Day of the Dead Altars

adult learning, All Saints Day, Altars, Ancestry, art, Creativity, Day of the Dead, Faith, Family, grief, Healing, Health, Imagination, Meditation, Ministry, photography, poverty, Reflection, renewal, Spirituality, vision

DeLee—Ancestor Altar

Some things I take for granted, since I had the great privilege of knowing my great grandmother in her last years. I knew all but one of my grandparents, since my daddy’s father died when I was only a year old. Even my daughter knew both her Nana and all four of her grandparents. Growing up we attended family reunions or homecomings every summer without fail. We renewed ties with the distant or “kissing cousins” who also showed up for the food and fellowship. I also have family members who care about genealogy, especially if this gets them into exclusive organizations, but I’ve never joined these.

The Mexican festival for the Day of the Dead pays respects to the ancestors. In truth, we don’t need to know who they are, or to have had an intimate relationship with them. After all, I certainly didn’t know my great great ancestors! I can appreciate I wouldn’t be here without their gift of life to my more proximate relatives. This is what the writer of Hebrews means by, “we are surrounded by so great a cloud of witnesses” (12:1).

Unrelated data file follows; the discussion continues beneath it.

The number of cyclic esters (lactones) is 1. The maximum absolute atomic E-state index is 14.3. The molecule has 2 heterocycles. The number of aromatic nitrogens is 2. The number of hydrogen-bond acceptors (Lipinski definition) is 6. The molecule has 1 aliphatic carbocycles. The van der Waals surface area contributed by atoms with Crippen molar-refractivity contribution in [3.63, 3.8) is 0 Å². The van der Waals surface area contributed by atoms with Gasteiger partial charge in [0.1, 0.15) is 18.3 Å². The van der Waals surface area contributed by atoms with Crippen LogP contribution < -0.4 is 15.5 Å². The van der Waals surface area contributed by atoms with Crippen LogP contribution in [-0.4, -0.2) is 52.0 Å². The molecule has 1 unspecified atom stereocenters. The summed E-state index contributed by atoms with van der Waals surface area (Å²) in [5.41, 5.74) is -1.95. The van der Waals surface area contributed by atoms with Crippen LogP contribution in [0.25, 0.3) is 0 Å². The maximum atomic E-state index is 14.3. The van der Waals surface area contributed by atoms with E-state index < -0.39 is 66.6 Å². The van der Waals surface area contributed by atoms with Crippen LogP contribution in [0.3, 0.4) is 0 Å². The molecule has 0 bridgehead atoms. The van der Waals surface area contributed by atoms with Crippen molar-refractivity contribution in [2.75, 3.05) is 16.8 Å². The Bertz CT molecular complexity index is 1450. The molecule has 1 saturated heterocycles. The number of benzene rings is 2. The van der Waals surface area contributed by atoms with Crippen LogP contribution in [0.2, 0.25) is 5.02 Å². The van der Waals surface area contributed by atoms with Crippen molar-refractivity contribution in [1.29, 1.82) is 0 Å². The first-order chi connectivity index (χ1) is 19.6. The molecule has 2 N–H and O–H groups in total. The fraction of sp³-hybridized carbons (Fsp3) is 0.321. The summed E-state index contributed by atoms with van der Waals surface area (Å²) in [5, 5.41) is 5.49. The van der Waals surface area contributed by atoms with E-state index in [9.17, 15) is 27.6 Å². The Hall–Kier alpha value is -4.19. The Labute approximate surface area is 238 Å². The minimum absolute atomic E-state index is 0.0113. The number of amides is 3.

The Day of the Dead is celebrated on or around All Saints Day, and sometimes for several days on either side of it. It began with an Aztec custom, and blended into the Catholic tradition. This is a time for feasting, celebrations, and joy, to make memorable the experience of recalling the lives of the ancestors. Sweet foods shaped like skulls are one of the traditions.

Michael—Altar

Michael worked on a pyramid of foam core boards, which he painted to look like stones. He decorated it with store bought skulls and a photo of his deceased brother. He has more nuts and bolts from a found object stash to add to it. Telling the story of his beloved one is part of the project. Art is part therapy and part project. We may work with our hands, but our hearts and minds are also involved.

Michael—Found Objects

Gail worked on a tombstone painting with images of her ancestors and their pets. She figured our how to transfer photos to cloth via the printer! Technology! I was impressed! Plus Gail made coffee for my sake, and it was a means of grace, since I’ve had a serious sinus infection that won’t go away. Coffee really is a blessing.